Weekly take: Why Pride is both a protest and celebration
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Weekly take: Why Pride is both a protest and celebration

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To mark Pride month, Darren Smyth, cochair of IP Out, says the legal profession must not forget that some members still face exclusion and hostility

Each year at about this time, there develops a discourse as to whether Pride is, or should be, a protest (as the early Pride marches were), or a celebration (as they came to be in the 1990s and early 2000s largely).

The change of atmosphere towards celebration reflects the great improvements in equality for LGBTQ+ people in this country during that time. Accordingly, we see Pride sponsored by, and having large contingents marching from, major law firms, quite rightly promoting their status as LGBTQ+ friendly workplaces.

The legal regulators usually have a bus in the Pride in London march (I have sometimes sought refuge in it and received a very warm welcome).

On the other hand, the Legal Pride group, including the Law Society and other legal groups (and sometimes joined by IP Out members), marches with a banner proclaiming “Fighting for equality under the rule of law”, reflecting that full equality has not been achieved. They recognise that the “fight” for full equality is not concluded in this country.

At a recent IP Out event, we heard from Switchboard LGBTQIA+, the helpline that is celebrating this year its 50th anniversary.

We heard that callers still reflect experiences of homophobia and difficulties in coming out to family. And the number of calls they receive seeking to discuss issues with gender identity is increasing. The experiences of our members reflect that the IP legal community is generally very inclusive. But that is not the case everywhere in wider UK society. The need for Switchboard is as urgent as ever.

Looking further afield, we are aware of many countries that are passing more draconian laws criminalising gay relationships, and refugees from those countries often experience hostile and disbelieving attitudes from UK officials.

At another recent IP Out event, we heard from a priest for the LGBTQ+ inclusive Metropolitan Community Church that many of their congregations are receiving an increasing number of refugees from LGBTQ+ hostile countries who are seeking a safe place to worship. Worldwide events affect the reality in the UK as well.

Closer to home, we were saddened to learn of the resignation of the first trans judge at the England and Wales High Court, who reportedly stated: “I have reached the conclusion that in 2024 the national situation and present judicial framework is no longer such that it is possible in a dignified way to be both ‘trans’ and a salaried, fairly prominent judge in the UK”. This visibility had been important to our members, and we are concerned that inclusivity in the legal environment seems to be worsening rather than improving in some areas.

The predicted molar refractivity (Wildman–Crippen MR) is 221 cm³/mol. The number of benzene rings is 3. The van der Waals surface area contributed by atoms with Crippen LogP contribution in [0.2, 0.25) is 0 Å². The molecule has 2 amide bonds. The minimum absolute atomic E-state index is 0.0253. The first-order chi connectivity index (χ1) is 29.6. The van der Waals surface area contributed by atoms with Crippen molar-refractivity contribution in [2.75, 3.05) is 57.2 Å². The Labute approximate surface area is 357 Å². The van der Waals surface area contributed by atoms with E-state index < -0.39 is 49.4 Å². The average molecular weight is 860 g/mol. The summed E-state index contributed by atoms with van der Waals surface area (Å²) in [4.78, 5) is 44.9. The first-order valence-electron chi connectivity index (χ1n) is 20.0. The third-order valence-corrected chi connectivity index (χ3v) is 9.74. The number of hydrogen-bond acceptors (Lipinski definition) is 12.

That is not to say of course that there have not been huge improvements in the experiences and prospects of LGBTQ+ people in the UK since the first Pride march in London in 1972.

This year, IP Out was fortunate to be addressed by Michael Cashman. He engagingly and wittily took us through his life as a writer and actor, including the infamous – and in retrospect astonishingly brief and innocent – kiss on [British soap opera] Eastenders in 1989, a politician (he was a Labour Member of the European Parliament for 15 years and is now sitting in the House of Lords), and activist – including being one of the founding members of LGBT rights organisation Stonewall.

He bears witness to the astonishing improvements that have been secured in only a few decades. His autobiography ‘One of Them – From Albert Square to Parliament Square’ is an extraordinary – and at times quite painful to read – account of how much has changed. If Pride is a celebration, there is certainly plenty to celebrate.

So is Pride a celebration or a protest?

Perhaps unsurprisingly the conclusion has to be both. We celebrate and acknowledge what our community has gained. Before IP Out started in 2016 most of us would have struggled to name more than one or two other LGBTQ+ people in the profession. Now, we have a thriving and vibrant community that meets regularly.

But we must not lose sight of the fact that some of us still face exclusion and hostility, which for some of us is increasing rather than moving towards increased acceptance. There is some way to go before we all have, as Legal Pride proclaims, “Equality under the law”.

Darren Smyth is a co-chair of IP Out and a partner at EIP, where he is convenor of the EIPride group. IP Out, which is part of IP Inclusive, is a networking group for LGBT people and 'allies' working in the IP profession.

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